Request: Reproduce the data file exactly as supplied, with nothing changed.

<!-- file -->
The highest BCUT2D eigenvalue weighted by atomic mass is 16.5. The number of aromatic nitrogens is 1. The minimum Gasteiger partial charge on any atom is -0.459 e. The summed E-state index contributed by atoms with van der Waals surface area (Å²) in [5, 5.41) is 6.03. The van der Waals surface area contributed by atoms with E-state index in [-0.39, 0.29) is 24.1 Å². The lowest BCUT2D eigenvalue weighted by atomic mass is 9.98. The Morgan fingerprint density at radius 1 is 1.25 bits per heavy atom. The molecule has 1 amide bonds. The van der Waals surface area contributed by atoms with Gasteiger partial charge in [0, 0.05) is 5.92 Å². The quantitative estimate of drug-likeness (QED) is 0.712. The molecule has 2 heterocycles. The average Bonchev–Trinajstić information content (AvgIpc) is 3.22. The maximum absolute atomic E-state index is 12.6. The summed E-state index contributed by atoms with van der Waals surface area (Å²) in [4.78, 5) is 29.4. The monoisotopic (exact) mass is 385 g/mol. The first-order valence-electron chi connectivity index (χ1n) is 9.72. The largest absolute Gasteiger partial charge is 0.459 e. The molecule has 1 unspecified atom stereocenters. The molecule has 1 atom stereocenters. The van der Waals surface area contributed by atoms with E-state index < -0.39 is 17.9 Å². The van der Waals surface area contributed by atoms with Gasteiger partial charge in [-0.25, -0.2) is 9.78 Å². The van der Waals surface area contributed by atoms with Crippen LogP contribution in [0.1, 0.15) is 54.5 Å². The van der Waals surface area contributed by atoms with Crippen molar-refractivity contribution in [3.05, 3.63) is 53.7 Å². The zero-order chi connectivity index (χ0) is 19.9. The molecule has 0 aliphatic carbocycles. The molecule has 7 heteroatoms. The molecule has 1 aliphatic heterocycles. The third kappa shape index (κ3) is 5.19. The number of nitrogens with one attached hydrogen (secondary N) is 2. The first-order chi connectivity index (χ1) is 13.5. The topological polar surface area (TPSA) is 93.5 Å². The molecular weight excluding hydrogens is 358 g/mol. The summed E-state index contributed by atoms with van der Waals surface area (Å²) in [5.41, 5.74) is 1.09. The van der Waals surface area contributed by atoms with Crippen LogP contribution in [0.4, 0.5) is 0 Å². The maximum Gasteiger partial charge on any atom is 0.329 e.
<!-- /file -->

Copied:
The highest BCUT2D eigenvalue weighted by atomic mass is 16.5. The number of aromatic nitrogens is 1. The minimum Gasteiger partial charge on any atom is -0.459 e. The summed E-state index contributed by atoms with van der Waals surface area (Å²) in [5, 5.41) is 6.03. The van der Waals surface area contributed by atoms with E-state index in [-0.39, 0.29) is 24.1 Å². The lowest BCUT2D eigenvalue weighted by atomic mass is 9.98. The Morgan fingerprint density at radius 1 is 1.25 bits per heavy atom. The molecule has 1 amide bonds. The van der Waals surface area contributed by atoms with Gasteiger partial charge in [0, 0.05) is 5.92 Å². The quantitative estimate of drug-likeness (QED) is 0.712. The molecule has 2 heterocycles. The average Bonchev–Trinajstić information content (AvgIpc) is 3.22. The maximum absolute atomic E-state index is 12.6. The summed E-state index contributed by atoms with van der Waals surface area (Å²) in [4.78, 5) is 29.4. The monoisotopic (exact) mass is 385 g/mol. The first-order valence-electron chi connectivity index (χ1n) is 9.72. The largest absolute Gasteiger partial charge is 0.459 e. The molecule has 1 unspecified atom stereocenters. The molecule has 1 atom stereocenters. The van der Waals surface area contributed by atoms with E-state index < -0.39 is 17.9 Å². The van der Waals surface area contributed by atoms with Gasteiger partial charge in [-0.25, -0.2) is 9.78 Å². The van der Waals surface area contributed by atoms with Crippen LogP contribution in [0.1, 0.15) is 54.5 Å². The van der Waals surface area contributed by atoms with Crippen molar-refractivity contribution in [3.05, 3.63) is 53.7 Å². The zero-order chi connectivity index (χ0) is 19.9. The molecule has 0 aliphatic carbocycles. The molecule has 7 heteroatoms. The molecule has 1 aliphatic heterocycles. The third kappa shape index (κ3) is 5.19. The number of nitrogens with one attached hydrogen (secondary N) is 2. The first-order chi connectivity index (χ1) is 13.5. The topological polar surface area (TPSA) is 93.5 Å². The molecular weight excluding hydrogens is 358 g/mol. The summed E-state index contributed by atoms with van der Waals surface area (Å²) in [5.41, 5.74) is 1.09. The van der Waals surface area contributed by atoms with Crippen LogP contribution in [0.4, 0.5) is 0 Å². The maximum Gasteiger partial charge on any atom is 0.329 e.